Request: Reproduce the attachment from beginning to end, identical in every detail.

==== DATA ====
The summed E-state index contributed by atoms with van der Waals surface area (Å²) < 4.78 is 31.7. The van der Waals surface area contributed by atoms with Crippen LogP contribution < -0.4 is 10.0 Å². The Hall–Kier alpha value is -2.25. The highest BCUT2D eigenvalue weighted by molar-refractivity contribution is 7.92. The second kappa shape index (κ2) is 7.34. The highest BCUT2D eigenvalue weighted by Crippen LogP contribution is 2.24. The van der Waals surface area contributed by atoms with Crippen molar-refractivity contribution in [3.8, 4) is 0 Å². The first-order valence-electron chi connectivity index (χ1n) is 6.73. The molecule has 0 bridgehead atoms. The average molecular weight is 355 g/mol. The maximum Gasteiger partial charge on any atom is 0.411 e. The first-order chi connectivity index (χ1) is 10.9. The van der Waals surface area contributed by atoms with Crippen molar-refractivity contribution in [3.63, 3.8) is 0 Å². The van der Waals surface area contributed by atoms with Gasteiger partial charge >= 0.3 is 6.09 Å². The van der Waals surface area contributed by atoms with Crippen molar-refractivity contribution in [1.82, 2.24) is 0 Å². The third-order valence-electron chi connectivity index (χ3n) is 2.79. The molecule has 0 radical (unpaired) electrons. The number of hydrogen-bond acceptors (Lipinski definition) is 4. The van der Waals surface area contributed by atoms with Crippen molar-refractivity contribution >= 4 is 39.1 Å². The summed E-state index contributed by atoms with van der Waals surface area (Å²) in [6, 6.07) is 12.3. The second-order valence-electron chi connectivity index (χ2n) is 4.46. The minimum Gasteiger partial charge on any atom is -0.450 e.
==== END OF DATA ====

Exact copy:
The summed E-state index contributed by atoms with van der Waals surface area (Å²) < 4.78 is 31.7. The van der Waals surface area contributed by atoms with Crippen LogP contribution < -0.4 is 10.0 Å². The Hall–Kier alpha value is -2.25. The highest BCUT2D eigenvalue weighted by molar-refractivity contribution is 7.92. The second kappa shape index (κ2) is 7.34. The highest BCUT2D eigenvalue weighted by Crippen LogP contribution is 2.24. The van der Waals surface area contributed by atoms with Crippen molar-refractivity contribution in [3.8, 4) is 0 Å². The first-order valence-electron chi connectivity index (χ1n) is 6.73. The molecule has 0 bridgehead atoms. The average molecular weight is 355 g/mol. The maximum Gasteiger partial charge on any atom is 0.411 e. The first-order chi connectivity index (χ1) is 10.9. The van der Waals surface area contributed by atoms with Crippen molar-refractivity contribution in [3.63, 3.8) is 0 Å². The van der Waals surface area contributed by atoms with Gasteiger partial charge >= 0.3 is 6.09 Å². The van der Waals surface area contributed by atoms with Crippen molar-refractivity contribution in [1.82, 2.24) is 0 Å². The third-order valence-electron chi connectivity index (χ3n) is 2.79. The molecule has 0 radical (unpaired) electrons. The number of hydrogen-bond acceptors (Lipinski definition) is 4. The van der Waals surface area contributed by atoms with Crippen molar-refractivity contribution >= 4 is 39.1 Å². The summed E-state index contributed by atoms with van der Waals surface area (Å²) in [6, 6.07) is 12.3. The second-order valence-electron chi connectivity index (χ2n) is 4.46. The minimum Gasteiger partial charge on any atom is -0.450 e.